Baltimore Orioles 2016 Draft Class Update

This is my first article since shifting from covering the Rangers system to covering the Orioles. The two teams’ minor league systems and organizational philosophies couldn’t be any more different. The Rangers believe in spending freely in the international market, stocking the minor leagues with both quality and quantity Latin American talent.  The Orioles own a globe that seems to be devoid of anything south of Florida.

While I am a huge Orioles fan, and live within an hour of three of their minor league affiliates, I am not always enamored with their player development strategies. What drew me to covering the Rangers is the thing that frustrates me about the Orioles. Baseball America’s international review series, by the excellent Ben Badler, pointed out that the Orioles only signed 5 international free agents in this past signing period. Badler and others point out that Orioles ownership does not prioritize spending on international talent. This outdated and misguided philosophy has put the Orioles at a significant disadvantage and left the Orioles lagging in the talent department.

So how does an organization who doesn’t understand, or doesn’t believe in, the international free agent market try to keep up with more savvy organizations in the year 2017?  They must have extraordinary drafts.

With the 2017 MLB Draft on the immediate horizon, here is a look back at the Orioles 2016 draft. A draft that so far has delivered mixed results.

 

Cody Sedlock, RHP, Illinois, Round 1, pick 27
Sedlock was ranked #2 by our former Orioles prospect writer, and that’s a pretty fair evaluation. I would have ranked him second, behind only Chance Sisco, as well. Sedlock was used heavily in college. As a result, the Orioles chose to ease him into professional ball last season, limiting his appearances to 3 inning stints. Sedlock is said to be an advanced pitcher with a 4 pitch mix. He started the 2017 campaign in Advanced A Frederick. He impressed early, but has been lit up his past few starts.  His ERA sits at an unsightly 6.80. It’s still early in Sedlock’s career, and he has time to hone his skills, but his stock has definitely taken a slight step backwards.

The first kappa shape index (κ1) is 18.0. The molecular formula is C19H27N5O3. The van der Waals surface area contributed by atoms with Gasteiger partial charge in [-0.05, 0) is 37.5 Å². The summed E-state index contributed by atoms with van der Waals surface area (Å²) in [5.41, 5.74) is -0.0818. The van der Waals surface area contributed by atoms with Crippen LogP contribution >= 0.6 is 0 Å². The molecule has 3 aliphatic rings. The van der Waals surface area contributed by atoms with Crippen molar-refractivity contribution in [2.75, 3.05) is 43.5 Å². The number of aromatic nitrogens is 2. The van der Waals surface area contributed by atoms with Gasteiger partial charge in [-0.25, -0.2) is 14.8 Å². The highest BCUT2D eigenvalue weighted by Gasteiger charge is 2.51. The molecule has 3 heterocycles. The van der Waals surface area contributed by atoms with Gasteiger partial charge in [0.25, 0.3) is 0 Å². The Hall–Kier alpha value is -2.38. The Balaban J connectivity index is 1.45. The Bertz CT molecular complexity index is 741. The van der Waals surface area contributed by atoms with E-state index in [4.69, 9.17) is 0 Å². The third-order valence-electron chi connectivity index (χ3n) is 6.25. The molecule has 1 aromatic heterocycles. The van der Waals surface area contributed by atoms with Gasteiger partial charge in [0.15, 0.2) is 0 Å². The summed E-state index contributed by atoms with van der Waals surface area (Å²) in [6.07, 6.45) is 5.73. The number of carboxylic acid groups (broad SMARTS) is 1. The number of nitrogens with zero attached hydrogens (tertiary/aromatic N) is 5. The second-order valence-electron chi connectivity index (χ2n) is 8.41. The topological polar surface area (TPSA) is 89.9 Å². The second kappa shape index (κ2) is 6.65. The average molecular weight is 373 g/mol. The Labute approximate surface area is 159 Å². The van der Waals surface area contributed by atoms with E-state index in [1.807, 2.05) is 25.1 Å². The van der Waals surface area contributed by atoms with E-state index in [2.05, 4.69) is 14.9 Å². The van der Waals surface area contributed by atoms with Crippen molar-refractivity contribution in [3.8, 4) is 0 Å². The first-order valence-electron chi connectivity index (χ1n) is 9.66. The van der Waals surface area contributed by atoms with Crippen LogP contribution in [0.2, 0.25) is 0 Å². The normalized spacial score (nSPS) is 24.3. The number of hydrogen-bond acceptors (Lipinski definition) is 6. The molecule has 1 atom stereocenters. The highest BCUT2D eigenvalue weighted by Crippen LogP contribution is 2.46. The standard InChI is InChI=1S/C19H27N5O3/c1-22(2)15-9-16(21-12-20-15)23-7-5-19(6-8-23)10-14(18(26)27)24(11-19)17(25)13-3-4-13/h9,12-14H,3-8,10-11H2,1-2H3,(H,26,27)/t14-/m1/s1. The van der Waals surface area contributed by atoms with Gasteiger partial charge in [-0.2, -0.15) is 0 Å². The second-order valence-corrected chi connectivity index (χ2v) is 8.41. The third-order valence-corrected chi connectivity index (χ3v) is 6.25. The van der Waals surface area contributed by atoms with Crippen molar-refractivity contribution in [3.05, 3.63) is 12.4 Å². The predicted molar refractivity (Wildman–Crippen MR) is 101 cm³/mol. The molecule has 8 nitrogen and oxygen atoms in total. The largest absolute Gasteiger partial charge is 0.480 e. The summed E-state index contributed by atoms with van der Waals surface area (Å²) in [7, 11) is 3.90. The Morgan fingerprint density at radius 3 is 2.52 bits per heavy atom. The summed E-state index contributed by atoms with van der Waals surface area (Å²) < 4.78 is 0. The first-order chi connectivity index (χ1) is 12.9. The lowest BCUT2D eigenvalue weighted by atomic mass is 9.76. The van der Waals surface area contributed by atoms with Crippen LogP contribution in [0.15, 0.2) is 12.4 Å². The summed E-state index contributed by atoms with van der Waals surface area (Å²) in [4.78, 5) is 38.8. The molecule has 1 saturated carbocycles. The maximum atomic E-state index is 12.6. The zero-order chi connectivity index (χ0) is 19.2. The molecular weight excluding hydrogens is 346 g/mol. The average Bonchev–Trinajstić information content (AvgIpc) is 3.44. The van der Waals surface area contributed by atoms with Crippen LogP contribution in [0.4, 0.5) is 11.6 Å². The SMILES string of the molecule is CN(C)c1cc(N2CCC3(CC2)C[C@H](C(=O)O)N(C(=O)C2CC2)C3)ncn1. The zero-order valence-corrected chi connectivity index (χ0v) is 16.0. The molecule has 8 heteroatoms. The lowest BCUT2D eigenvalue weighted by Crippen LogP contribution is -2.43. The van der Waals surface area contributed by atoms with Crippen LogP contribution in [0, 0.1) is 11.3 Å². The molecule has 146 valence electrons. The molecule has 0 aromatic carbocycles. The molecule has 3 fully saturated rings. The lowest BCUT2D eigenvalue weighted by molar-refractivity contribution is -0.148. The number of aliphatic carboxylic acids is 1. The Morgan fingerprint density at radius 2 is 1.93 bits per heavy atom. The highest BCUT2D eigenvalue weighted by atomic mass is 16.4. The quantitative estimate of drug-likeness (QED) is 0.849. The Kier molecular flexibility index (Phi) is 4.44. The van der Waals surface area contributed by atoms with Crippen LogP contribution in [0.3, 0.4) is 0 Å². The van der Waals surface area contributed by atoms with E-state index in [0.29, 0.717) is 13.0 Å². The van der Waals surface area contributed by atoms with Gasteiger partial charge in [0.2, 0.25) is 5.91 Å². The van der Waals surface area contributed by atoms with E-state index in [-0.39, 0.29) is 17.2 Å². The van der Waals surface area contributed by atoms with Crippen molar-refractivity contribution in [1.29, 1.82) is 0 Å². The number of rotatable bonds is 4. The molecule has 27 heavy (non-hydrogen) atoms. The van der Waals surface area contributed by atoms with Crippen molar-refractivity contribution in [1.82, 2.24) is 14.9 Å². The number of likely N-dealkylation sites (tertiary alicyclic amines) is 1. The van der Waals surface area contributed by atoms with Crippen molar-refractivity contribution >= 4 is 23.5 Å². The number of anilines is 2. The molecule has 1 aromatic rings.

Keegan Akin, LHP, Western Michigan, Round 2
Akin joined Sedlock in Frederick this year as the pair skipped the Sally League Delmarva Shorebirds all together. Like Sedlock, Akin was thought to be a polished college pitcher who would develop quickly. He had impressive numbers for Aberdeen last year in limited appearances. He is ranked 5th on our preseason Baltimore Orioles Top 50 Prospects list (ranked by the former Orioles guy). That is not a crazy placement, but I likely would have had him back a few spots. He is finding the Carolina League to be more of a challenge then the New York Penn League, with an ERA north of 5.00, though he is averaging more than a strikeout per inning. Akin has potential, but he’s a long way off.

 

Austin Hays, OF, Jacksonville, Round 3
The Orioles relied heavily on the college ranks in the 2016 draft. He was ranked 8th on our list, which was a fair assessment at the time. However his early season form will probably jump him up the list when it is updated. Hays is an athletic outfielder who could end up sticking in center. He performed well with Aberdeen last year hitting .336 with moderate power. Some wondered if he would have the thump in his bat to warrant being an everyday major leaguer. This year he has built on last years success and is exceeding expectations with Frederick. He is maintaining the high batting average he showed last year, but there has been an uptick in the power numbers. Recently on May 24th he swatted 3 home runs, the first ever trifecta in Frederick Keys franchise history.

 

Zach Muckenhirn, LHP, North Dakota, Round 11
Muckenhirn didn’t make our preseason top 50. If I had compiled the list, he would have snuck into the middle of the list. He does have dominant stuff, his fastball barely scrapes the low 90’s, but he knows how to pitch. The Orioles sent him to Delmarva to start the year and he is holding his own. His numbers aren’t overwhelming, but he has potential to develop into a solid back of the rotation starter. If your dynasty league has a place for those types of players, Muckenhirn should be considered.

 

Jake Ring, OF, Missouri, Round 31
Late round sleeper. Ring is putting up excellent numbers in Low A Delmarva. Preseason he was not on our top 50 list, and frankly, I wouldn’t have identified him as a prospect either. But he is definitely a player worth monitoring now. He is getting on base at a .372 clip and hitting for power as well. He’s a bit old for the league, but not absurdly old. Ring was mentioned as having 4th outfielder upside, but he may be playing himself into more. If he continues to produce as he moves up the ladder, he should be on your radar.

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